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We will begin by assuming that most people have started or have big plans for their gardening and will have access to fresh fruits and vegetables via their own labor after a collapse. If not, it is time to get on it. Our next step will be a source of protein, (plant proteins not included for this article).
What animals should you choose to raise after a collapse?
When we think of meats, we usually think beef, pork, and chicken. On a small homestead (unless you have access to acres of grazing land), raising cattle is out. There is also the problem of slaughtering and storing the amount of meat found on an average cow when there is the possibility of no electricity, a major concern in itself. Most homesteader/survivalists will go for the remaining two types of meat production: hogs and chickens. There is nothing wrong with this if you are preparing to do this now. If you are one of those that believe these animals will magically come available AFTER a collapse, the only meat in your diet may come from hunting.
In modern times, we have become spoiled. We want meat with almost every meal. This was simply not practical for our ancestors. There was a reason you had a chicken dinner on a Sunday and holidays and why it was a big deal! You might get one meat dish a week in a family if you were lucky. I think that after a collapse we will be back to this same deal. Now, just what do you raise to have a good meat dish every Sunday?
Chickens are a fine source of both meat and eggs. My wife and I raise a flock of about 20 chickens and are currently in the process of breeding for our next generations. We are learning a lot of what to do and what not to do practically. Makes me wish that I had paid more attention when my dad was trying to teach me these things when I was younger instead of being a typical rebellious teenager! For chickens, you should have a plan for slaughtering them. My wife has a chicken wringer and we will discuss what to do with one in a later article. The positives of chickens, being easy to raise, greatly outweigh the negatives, stopping predators and diseases. As far as predators go, I used to love foxes before I started farming and raising chickens. Now, the very word fox makes me reach for my .22.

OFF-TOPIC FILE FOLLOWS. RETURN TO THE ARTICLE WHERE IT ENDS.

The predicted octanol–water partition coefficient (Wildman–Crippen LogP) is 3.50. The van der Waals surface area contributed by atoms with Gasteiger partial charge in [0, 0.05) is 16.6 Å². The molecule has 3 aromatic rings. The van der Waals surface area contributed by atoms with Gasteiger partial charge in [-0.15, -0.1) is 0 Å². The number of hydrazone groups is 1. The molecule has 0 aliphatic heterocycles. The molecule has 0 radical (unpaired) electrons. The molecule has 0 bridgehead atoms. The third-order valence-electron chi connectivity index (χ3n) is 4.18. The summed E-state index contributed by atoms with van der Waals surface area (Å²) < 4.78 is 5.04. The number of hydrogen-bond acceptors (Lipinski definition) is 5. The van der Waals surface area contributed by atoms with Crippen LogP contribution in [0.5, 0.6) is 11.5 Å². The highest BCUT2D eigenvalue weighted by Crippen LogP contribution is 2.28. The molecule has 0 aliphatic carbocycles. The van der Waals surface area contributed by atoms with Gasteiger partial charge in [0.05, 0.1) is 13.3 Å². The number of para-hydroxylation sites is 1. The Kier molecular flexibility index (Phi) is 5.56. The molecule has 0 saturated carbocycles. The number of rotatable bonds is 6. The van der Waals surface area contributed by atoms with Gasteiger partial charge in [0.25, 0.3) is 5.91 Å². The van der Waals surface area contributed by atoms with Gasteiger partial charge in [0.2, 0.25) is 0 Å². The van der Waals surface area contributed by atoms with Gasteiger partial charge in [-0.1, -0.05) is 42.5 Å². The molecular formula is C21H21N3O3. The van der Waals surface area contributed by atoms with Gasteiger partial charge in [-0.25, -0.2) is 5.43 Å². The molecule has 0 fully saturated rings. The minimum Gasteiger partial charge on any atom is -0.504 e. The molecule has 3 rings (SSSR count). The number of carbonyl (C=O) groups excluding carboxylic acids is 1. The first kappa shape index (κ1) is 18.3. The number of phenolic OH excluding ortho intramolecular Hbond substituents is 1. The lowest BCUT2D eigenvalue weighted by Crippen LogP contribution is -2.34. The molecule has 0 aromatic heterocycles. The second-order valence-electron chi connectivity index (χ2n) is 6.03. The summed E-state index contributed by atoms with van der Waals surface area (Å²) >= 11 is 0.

Next on the list of meat animals for a small homesteader is a hog. There are tons of articles about how to raise these so I won’t go into details. My wife and I are currently preparing an area to raise hogs. We are going to try something that we’ve done a little research on since we do not want large hogs. We are going to raise pot-bellied pigs (which get to 100 lbs) for the meat. We’ll produce an article about our trials and experiments in the future.
The final animal on our list is the rabbit. Rabbits have a reputation for breeding fast. They eat greens, which can be gathered from the property around your farm easily (maybe a job for the kids?). A typical rabbit will be ready for processing 8 weeks after birth. That can lead to an abundance of meat pretty quickly, depending on the space you have to raise the rabbits. Another attractive feature of these is that rabbits are typically quiet animals so will work well on homesteads trying to keep a low profile.
An added bonus of all of the above animals is their manure! The solid wastes of the above animals are all excellent fertilizers. These can be used to return minerals and nutrients to the soils in your gardens to deliver a much needed boost to your soil.
That is all for now, hopefully everyone is having a wonderful summer and our fellow Americans enjoy their many Independence Day activities tomorrow. Blessings to all from Alicia and Mike at PamelaFarms.com!